“Oh, we’ve grown bored of our ship, so we figured, why not give some commoners a thrill, rent it out for a few months?” He prattled on, his crown slipping forward on his temple. His clipped consonants, meant to emphasize his high-class accent, were dimmed somewhat by the way he slurred his s’s. He had to be at least six drinks in. “It’s the perfect excuse to visit our dear cousins here and enjoy the Valg Season in style! And a banner anniversary year, to boot! To our one hundred and seventieth!”
One hundred and seventy years in space. The fleet, not us personally, though sometimes it felt as if I’d been up here that long. I allowed myself a fanciful moment, imagining vampires in space.
Every day was just another one spent in an exquisitely appointed tin can, waiting for our planet to thaw. I grabbed a glass of champagne as a tray went past and took a gulp. The money was spent, so I might as well.
“Leo, darling, why are you sulking on the sidelines?” My cousin Klara appeared before me like magic, a vision in sparkling white-and-silver brocade. The way her lips turned down slightly in rebuke felt familiar. Her hazel eyes always danced with a certain knowing, her lips most frequently quirked into a smile, complementing the perfect symmetry of her face. Only a few years older than I, twenty-one to my only-just nineteen, Klara presided over parties like the princess she was, cool and elegant, with a keen sense of a good time.
“You should dance,” she said, nodding at the center of the dance floor. “There are plenty of eligible young men who would happily partner you.”
“‘Eligible’ isn’t enough. Hasn’t father told you? I’m to be flung in the direction of money, above all else.” I took a bracing sip of champagne.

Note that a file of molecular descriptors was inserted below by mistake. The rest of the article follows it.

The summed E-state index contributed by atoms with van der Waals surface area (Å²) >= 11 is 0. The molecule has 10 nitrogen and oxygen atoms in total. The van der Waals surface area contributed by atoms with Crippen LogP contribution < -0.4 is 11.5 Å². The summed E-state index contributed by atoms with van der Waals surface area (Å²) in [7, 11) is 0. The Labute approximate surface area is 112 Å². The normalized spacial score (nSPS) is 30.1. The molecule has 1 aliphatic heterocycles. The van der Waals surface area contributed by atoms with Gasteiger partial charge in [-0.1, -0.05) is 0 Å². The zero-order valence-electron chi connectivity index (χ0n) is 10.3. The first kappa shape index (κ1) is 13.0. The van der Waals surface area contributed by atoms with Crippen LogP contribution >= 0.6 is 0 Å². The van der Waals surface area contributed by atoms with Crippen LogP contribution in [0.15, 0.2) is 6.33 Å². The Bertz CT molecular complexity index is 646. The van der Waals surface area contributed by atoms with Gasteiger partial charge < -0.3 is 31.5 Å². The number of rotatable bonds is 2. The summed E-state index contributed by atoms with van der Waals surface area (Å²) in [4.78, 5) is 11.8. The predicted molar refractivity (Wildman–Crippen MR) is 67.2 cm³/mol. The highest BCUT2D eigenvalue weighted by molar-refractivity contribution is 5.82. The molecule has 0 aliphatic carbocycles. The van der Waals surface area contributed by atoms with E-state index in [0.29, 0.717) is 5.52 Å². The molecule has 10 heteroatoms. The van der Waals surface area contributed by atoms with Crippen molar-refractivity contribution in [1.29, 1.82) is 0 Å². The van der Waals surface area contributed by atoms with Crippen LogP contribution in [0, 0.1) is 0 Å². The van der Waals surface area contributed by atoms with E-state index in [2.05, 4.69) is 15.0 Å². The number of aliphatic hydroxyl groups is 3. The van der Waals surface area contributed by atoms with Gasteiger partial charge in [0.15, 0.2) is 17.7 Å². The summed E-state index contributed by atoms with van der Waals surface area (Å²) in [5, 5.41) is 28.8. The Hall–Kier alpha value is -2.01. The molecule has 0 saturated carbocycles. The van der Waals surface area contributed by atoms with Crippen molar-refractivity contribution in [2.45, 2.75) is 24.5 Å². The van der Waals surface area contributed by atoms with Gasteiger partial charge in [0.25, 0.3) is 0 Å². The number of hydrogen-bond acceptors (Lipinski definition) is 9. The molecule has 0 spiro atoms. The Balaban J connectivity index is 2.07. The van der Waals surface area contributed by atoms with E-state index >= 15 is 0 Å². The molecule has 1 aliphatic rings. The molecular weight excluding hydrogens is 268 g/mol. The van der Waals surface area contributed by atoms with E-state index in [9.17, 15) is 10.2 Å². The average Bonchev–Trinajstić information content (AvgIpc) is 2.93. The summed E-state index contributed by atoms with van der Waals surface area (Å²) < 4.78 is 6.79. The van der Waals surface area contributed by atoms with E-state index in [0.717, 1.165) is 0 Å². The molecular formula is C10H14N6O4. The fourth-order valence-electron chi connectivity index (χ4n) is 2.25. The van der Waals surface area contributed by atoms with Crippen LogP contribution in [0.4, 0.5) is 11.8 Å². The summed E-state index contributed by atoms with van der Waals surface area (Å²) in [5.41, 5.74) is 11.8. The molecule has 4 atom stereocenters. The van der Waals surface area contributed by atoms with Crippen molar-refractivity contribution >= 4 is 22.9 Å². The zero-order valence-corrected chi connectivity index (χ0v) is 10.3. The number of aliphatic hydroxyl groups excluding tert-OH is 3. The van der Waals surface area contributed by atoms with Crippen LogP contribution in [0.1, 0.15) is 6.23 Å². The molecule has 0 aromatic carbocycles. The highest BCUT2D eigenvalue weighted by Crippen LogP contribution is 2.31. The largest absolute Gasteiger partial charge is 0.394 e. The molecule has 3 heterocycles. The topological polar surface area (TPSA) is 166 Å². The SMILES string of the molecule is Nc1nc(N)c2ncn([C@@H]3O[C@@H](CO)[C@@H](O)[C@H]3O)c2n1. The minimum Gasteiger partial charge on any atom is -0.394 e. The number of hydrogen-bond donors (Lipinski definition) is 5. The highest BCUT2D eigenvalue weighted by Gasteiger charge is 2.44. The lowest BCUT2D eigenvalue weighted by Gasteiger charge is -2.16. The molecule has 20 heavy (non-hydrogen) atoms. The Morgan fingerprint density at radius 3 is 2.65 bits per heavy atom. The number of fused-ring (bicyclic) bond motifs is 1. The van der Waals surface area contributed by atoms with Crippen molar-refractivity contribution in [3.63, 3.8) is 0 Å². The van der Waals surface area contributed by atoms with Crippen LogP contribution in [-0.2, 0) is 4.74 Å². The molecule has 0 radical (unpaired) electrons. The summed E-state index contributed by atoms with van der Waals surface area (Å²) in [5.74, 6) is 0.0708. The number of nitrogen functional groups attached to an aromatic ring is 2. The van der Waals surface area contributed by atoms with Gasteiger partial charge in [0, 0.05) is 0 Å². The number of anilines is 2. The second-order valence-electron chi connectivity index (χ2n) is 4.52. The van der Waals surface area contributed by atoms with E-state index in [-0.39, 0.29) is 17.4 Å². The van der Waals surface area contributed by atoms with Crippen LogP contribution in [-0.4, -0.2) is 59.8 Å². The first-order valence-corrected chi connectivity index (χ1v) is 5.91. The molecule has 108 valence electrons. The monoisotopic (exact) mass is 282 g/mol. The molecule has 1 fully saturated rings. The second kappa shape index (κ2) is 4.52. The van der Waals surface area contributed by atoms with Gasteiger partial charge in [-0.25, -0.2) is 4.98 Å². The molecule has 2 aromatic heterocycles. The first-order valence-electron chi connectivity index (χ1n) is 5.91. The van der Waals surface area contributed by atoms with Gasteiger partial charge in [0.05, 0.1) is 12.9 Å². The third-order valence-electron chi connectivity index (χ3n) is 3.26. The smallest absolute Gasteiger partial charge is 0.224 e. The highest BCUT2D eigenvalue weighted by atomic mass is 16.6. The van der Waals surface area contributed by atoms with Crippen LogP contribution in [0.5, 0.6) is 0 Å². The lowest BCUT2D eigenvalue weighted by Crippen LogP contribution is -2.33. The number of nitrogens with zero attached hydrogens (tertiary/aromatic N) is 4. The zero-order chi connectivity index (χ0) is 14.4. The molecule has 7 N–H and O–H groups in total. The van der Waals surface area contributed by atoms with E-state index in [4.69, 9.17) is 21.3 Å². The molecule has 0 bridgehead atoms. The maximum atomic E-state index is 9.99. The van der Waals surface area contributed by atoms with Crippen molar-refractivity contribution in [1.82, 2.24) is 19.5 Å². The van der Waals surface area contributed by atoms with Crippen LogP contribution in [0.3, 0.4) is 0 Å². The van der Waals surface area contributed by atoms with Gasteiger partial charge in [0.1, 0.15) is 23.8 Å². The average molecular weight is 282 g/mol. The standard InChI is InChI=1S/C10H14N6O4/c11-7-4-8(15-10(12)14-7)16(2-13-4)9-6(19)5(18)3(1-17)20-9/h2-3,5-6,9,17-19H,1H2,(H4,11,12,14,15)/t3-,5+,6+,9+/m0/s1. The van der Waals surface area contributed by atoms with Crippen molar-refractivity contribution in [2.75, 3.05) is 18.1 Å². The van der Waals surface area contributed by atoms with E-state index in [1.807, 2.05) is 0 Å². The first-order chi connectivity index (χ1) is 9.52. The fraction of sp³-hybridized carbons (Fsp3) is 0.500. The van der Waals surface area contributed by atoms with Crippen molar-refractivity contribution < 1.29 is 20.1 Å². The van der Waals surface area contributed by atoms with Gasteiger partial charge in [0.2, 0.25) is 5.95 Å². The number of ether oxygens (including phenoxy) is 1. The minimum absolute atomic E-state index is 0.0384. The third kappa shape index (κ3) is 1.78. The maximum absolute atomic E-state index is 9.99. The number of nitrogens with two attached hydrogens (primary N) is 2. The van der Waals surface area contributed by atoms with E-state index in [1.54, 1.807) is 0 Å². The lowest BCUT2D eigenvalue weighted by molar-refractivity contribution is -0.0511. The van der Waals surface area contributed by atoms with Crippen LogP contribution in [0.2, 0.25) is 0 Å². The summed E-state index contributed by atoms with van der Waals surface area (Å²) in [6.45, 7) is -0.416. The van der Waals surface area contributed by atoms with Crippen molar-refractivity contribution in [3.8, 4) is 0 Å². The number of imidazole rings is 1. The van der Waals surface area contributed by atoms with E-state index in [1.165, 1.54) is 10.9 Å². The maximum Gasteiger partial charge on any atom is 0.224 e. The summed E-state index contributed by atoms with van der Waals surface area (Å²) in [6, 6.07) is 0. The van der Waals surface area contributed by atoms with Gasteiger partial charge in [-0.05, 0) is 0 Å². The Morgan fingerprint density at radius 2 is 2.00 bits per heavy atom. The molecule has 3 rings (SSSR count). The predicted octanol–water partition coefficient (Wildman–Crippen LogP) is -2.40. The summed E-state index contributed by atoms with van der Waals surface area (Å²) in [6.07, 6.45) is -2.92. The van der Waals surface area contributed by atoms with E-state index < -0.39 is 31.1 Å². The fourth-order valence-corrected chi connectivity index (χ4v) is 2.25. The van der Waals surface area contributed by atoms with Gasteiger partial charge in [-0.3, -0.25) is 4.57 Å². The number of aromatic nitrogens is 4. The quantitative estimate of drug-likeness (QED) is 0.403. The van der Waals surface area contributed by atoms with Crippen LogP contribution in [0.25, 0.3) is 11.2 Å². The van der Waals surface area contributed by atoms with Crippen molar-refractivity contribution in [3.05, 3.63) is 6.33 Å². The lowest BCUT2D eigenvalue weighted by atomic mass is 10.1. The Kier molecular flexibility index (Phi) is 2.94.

Klara frowned again. “I’m certain several of them have more than enough digicoin to satisfy him. If you would only get to know some of them, you might find someone you like . . .”
A sickening déjà vu came over me: Klara speaking with me in hushed tones at another extravagant party, defending my father’s wishes, convincing me I did not know my own heart. I shook away the thought.
“And what about you? You’re older than I am. Isn’t this your last Valg Season?”
She visibly tensed at the reminder. I should have felt bad, but she’d kicked things off by rubbing salt in my own, similar wound.
“I’m in no rush to marry, regardless of what my mother thinks. There’s time.” Klara’s voice was tight. “She is in good health, and we have no financial problems.”
“What about your apprenticeship? I thought you said a strategic marriage was important. Surely there’s some faded prince or duke with political aspirations who might tempt you.” Klara’s mother was captain, and Klara had been learning the ropes from her for the past two years. Klara remained optimistic that if she worked hard enough, she could step into the role before she was twenty-five. Me, I assumed Klara would acquire the captainship at whatever age her mother finally shuffled off this mortal coil. From her cold, dead hands was a phrase that sprang to mind.
“I see the same people all the time. Boys I grew up with bore me.” She picked at a perfectly manicured nail. “I should travel outside the Season, perhaps to the Lady Liberty ...